"Oklahoma Republican Gov. Mary Fallin drew national outrage when she accused striking teachers of being like 'teenagers' who 'want a better car.'… The governor claimed that they have given teachers the largest pay raise in history and agreed to millions in funding for books and other supplies. The money comes after ten years of significant cuts to education. The additional funding promised to educators and schools doesn’t recoup the cuts." More of that compassionate conservatism we've heard about. (Grokked from Laura J Mixon)

"At 5:15, Ken Ham mentions that 'we actually have a lot of jobs that we can’t fill here at the Creation Museum.' He says that applies to Ark Encounter, too. And he’s right; just look at the part-time, full-time, and seasonal job openings." I guess being a total douche has its problems. (Grokked from Fred Clark)

"Using 12 years of archival data from NASA’s Chandra X-Ray Observatory, a team led by Columbia University astrophysicist Chuck Hailey has found a dozen potential black holes within a few light-years of the Milky Way’s center, well within the gravitational reach of our galaxy’s supermassive black hole…Based on the emissions and spatial distribution of these 12 systems, the team estimates 10,000 to 20,000 of these objects should be swirling around our galaxy’s core, mostly unseen." A swam of black holes.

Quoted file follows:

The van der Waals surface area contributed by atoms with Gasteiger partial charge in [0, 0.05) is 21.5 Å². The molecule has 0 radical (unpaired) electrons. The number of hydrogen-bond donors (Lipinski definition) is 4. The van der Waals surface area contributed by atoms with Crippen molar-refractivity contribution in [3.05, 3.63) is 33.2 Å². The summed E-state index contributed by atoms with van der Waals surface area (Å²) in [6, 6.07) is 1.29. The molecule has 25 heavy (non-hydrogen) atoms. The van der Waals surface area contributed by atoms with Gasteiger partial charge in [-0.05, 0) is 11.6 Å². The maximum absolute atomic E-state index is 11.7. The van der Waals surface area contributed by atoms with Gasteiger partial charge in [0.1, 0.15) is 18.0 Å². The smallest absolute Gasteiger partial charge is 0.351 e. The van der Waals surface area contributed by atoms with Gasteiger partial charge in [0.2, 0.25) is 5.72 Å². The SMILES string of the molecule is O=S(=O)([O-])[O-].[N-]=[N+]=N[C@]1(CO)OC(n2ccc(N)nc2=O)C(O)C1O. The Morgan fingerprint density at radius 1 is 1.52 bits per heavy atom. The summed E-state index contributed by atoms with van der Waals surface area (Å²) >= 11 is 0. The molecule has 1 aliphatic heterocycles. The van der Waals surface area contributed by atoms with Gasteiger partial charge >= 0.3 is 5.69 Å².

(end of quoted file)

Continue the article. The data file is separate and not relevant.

"South Carolina Republican Trey Gowdy, who is retiring from Congress this year, told Vice News' Michael C. Moynihan that he felt being in Congress was largely a waste of time, as it was bogged down by 'ineffectiveness.'" Well, Trey, your time was largely wasted, but that was your choice. But I bet if you had just one more Benghazi investigation it would have all been worth while, right? "'To the extent men judge themselves based on what they do for a living, I don't have a lot to show for the last seven years.'" Because, you know, public service, civic duty, helping others, representing your constituents, all completely worthless in the conservative mind. Dear Trey, please feel free to fuck off and relinquish your retirement pay. (Grokked from Matt Staggs)